By 1979, it became clear that the earlier cost-saving plan would not be enough to save Woolco from failure, so Woolworth combined the discount store operating unit with its variety stores and began to close stores in unprofitable markets including Chicago.
Woolco ceased operations in the United States in January 1983, with all 336 stores closing. Woolco's inventory was valued at approximately $1 billion, making Woolco's liquidation the largest in United States history at the time. However, the Canadian division of approximately 120 stores remained open. In 1982, the British Woolco stores were converted into regular Woolworth stores and were spun off along with the British Woolworths chain in the same year. Those larger stores were subsequently sold by Kingfisher plc to Gateway in 1986 and then Gateway sold the stores again, this time to Asda in 1988. In 1990, 26 Woolworth stores in Canada were converted to Woolco because of their larger size. In 1994, in order to repay the $1.7 billion debt incurred from international specialty store expansion, the Woolworth Corporation sold most of the Woolco Canada stores to Walmart. Walmart did not acquire the Woolco stores that were either unionized or had downtown locations. Some Woolco stores were sold and re-opened as Zellers stores; when Zellers liquidated, some of those stores were later sold to Target Canada, which ceased operations themselves in 2015 following bankruptcy. In the UK, Kingfisher plc attempted to revive the style of Woolco with the Big W chain in 1999, which was successful, but suffered when Woolworths split into its own company in 2001, and in 2004, Woolworths Group PLC scrapped the Big W chain and sold some of the stores to supermarket chains Asda and Tesco. Woolworths rebranded the Big W stores they kept under their own name and they remained until Woolworths's administration in 2008.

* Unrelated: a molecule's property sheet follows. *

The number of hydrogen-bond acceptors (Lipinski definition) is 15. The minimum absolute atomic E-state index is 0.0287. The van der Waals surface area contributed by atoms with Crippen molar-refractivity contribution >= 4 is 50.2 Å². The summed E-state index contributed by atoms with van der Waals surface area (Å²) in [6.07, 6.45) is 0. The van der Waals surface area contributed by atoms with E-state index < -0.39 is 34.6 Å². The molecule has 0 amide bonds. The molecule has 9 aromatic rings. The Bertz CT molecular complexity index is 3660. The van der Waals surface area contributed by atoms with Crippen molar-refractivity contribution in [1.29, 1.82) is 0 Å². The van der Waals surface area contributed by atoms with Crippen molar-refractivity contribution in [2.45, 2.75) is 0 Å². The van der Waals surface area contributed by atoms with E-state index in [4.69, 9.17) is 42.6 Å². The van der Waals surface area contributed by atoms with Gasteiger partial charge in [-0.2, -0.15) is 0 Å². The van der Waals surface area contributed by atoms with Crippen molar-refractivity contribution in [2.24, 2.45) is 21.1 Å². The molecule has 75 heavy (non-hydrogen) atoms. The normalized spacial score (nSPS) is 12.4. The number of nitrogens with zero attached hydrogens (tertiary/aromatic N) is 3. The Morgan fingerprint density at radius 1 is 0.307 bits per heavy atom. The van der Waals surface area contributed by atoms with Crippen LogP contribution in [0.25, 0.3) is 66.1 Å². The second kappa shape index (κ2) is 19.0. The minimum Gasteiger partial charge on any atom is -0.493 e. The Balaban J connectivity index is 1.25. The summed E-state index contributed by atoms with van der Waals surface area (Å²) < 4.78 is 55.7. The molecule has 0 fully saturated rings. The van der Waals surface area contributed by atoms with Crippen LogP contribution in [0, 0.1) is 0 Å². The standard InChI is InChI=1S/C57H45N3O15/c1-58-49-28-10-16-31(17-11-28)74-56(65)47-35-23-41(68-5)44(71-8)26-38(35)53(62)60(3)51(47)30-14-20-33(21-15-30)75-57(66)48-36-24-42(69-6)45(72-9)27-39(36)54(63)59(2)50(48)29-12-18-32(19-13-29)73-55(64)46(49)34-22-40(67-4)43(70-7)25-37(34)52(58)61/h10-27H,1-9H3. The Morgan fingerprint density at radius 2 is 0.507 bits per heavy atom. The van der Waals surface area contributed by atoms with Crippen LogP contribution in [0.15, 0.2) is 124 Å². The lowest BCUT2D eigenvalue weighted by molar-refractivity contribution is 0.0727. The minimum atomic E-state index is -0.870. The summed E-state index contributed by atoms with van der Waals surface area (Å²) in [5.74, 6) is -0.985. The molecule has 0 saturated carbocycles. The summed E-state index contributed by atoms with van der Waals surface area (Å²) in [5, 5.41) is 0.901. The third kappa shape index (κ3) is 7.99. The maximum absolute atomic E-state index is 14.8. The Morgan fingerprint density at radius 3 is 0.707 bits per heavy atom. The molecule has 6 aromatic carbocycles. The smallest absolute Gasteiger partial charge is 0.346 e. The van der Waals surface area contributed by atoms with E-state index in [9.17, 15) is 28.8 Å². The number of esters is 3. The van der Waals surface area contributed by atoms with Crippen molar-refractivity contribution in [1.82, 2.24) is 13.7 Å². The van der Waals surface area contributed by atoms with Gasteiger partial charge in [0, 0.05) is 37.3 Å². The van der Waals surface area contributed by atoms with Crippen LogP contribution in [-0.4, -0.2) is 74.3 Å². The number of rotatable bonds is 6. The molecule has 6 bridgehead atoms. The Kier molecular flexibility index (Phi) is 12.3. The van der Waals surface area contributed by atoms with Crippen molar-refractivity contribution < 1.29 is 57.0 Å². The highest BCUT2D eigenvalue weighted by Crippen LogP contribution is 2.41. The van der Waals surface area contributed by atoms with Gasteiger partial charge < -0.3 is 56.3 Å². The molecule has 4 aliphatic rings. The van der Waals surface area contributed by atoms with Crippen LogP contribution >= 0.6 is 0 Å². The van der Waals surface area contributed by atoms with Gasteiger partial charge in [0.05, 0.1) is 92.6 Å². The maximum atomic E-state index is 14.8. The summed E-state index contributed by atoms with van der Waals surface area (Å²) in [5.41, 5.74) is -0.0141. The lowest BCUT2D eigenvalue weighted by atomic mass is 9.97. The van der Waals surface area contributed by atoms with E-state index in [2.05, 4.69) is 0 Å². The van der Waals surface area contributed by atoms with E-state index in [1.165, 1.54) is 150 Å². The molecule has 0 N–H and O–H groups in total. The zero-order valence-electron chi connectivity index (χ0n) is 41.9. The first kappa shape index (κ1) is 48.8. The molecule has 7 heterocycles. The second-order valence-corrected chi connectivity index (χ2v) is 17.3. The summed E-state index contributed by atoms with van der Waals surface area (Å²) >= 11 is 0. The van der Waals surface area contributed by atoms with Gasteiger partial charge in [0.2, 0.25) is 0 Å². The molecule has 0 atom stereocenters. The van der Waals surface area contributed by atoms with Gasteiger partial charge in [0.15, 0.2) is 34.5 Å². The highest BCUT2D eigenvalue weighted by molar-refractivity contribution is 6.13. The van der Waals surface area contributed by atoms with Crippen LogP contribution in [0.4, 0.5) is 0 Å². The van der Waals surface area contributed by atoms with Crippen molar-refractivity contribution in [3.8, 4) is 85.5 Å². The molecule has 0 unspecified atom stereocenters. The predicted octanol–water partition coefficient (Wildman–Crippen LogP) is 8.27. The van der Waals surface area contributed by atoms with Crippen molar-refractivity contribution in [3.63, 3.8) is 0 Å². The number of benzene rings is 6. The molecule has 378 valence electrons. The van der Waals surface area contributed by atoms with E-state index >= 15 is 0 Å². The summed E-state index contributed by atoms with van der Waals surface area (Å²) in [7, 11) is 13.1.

In a smaller, less crowded retailing market, Woolco had a bigger impact in Canada than it did in the US. There were 160 stores in Canada at dissolution, the chain having survived another 11 years in Canada after the US closure before disappearing after being bought out by Walmart Canada. They were so well known that Canadian songwriters Leon Dubinsky and Max MacDonald even wrote a popular song called "Working at the Woolco Manager Trainee Blues" (1977). During the 1970s and 1980s, the Canadian stores were well known for their monthly "$1.44 Days", wherein numerous items were sold at a price of $1.44 CAD. Competitors Woodward's & Eaton's ran "$1.49 Days" usually the first Monday each month. Most stores also contained an automotive and tire service department. Most stores in Canada had an in-store restaurant section. These restaurants were named the Red Grille or the Strawberry Street Cafeteria, except in the province of Quebec where they were named Café Rouge or Moisson d'Or.
- "Columbus to Get Woolco Store". The Milwaukee Journal. Milwaukee. September 28, 1961. p. 23, Part 2.
- "Woolworth closing all Woolco stores". The Hawk Eye. September 26, 1982. p. 1.
- The Woolworths Virtual Museum  retrieved on August 6, 2007
- "Woolco stores to close". The Press-Courier. 25 September 1982. Retrieved 8 October 2011.
- [cdnfolk] Song and Suggestion